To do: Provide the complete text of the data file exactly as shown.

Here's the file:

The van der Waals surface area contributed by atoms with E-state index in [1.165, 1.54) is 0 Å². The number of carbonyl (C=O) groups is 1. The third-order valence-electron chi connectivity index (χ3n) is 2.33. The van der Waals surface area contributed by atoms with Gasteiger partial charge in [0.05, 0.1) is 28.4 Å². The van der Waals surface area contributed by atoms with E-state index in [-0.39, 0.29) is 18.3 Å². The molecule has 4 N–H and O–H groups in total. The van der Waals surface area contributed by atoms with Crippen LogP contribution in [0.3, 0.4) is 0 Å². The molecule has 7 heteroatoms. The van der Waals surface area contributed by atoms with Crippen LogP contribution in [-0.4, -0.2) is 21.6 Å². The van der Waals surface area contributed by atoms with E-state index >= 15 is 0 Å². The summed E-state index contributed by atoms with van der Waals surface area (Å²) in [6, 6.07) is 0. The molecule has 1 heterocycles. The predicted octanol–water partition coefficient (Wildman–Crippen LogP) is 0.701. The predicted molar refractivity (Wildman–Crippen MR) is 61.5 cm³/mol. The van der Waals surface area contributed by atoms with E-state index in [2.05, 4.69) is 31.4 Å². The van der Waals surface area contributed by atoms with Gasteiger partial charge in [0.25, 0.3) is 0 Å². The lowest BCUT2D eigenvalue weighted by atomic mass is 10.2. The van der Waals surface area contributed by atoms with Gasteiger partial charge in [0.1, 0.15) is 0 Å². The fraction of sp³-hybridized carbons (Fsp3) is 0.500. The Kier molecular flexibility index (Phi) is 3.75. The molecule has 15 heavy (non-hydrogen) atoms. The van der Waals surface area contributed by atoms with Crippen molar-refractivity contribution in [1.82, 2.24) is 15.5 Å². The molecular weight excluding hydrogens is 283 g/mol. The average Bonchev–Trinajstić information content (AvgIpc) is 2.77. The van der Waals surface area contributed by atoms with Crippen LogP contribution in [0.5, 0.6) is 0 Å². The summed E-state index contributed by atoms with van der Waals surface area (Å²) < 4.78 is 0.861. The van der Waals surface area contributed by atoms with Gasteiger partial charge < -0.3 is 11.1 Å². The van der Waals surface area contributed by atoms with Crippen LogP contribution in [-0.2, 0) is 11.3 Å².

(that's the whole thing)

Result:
The van der Waals surface area contributed by atoms with E-state index in [1.165, 1.54) is 0 Å². The number of carbonyl (C=O) groups is 1. The third-order valence-electron chi connectivity index (χ3n) is 2.33. The van der Waals surface area contributed by atoms with Gasteiger partial charge in [0.05, 0.1) is 28.4 Å². The van der Waals surface area contributed by atoms with E-state index in [-0.39, 0.29) is 18.3 Å². The molecule has 4 N–H and O–H groups in total. The van der Waals surface area contributed by atoms with Crippen LogP contribution in [0.3, 0.4) is 0 Å². The molecule has 7 heteroatoms. The van der Waals surface area contributed by atoms with Crippen LogP contribution in [-0.4, -0.2) is 21.6 Å². The van der Waals surface area contributed by atoms with E-state index >= 15 is 0 Å². The summed E-state index contributed by atoms with van der Waals surface area (Å²) in [6, 6.07) is 0. The molecule has 1 heterocycles. The predicted octanol–water partition coefficient (Wildman–Crippen LogP) is 0.701. The predicted molar refractivity (Wildman–Crippen MR) is 61.5 cm³/mol. The van der Waals surface area contributed by atoms with E-state index in [2.05, 4.69) is 31.4 Å². The van der Waals surface area contributed by atoms with Gasteiger partial charge in [0.25, 0.3) is 0 Å². The lowest BCUT2D eigenvalue weighted by atomic mass is 10.2. The van der Waals surface area contributed by atoms with Gasteiger partial charge in [0.1, 0.15) is 0 Å². The fraction of sp³-hybridized carbons (Fsp3) is 0.500. The Kier molecular flexibility index (Phi) is 3.75. The molecule has 15 heavy (non-hydrogen) atoms. The van der Waals surface area contributed by atoms with Crippen molar-refractivity contribution in [1.82, 2.24) is 15.5 Å². The molecular weight excluding hydrogens is 283 g/mol. The average Bonchev–Trinajstić information content (AvgIpc) is 2.77. The van der Waals surface area contributed by atoms with Crippen LogP contribution in [0.5, 0.6) is 0 Å². The summed E-state index contributed by atoms with van der Waals surface area (Å²) < 4.78 is 0.861. The van der Waals surface area contributed by atoms with Gasteiger partial charge < -0.3 is 11.1 Å². The van der Waals surface area contributed by atoms with Crippen LogP contribution in [-0.2, 0) is 11.3 Å².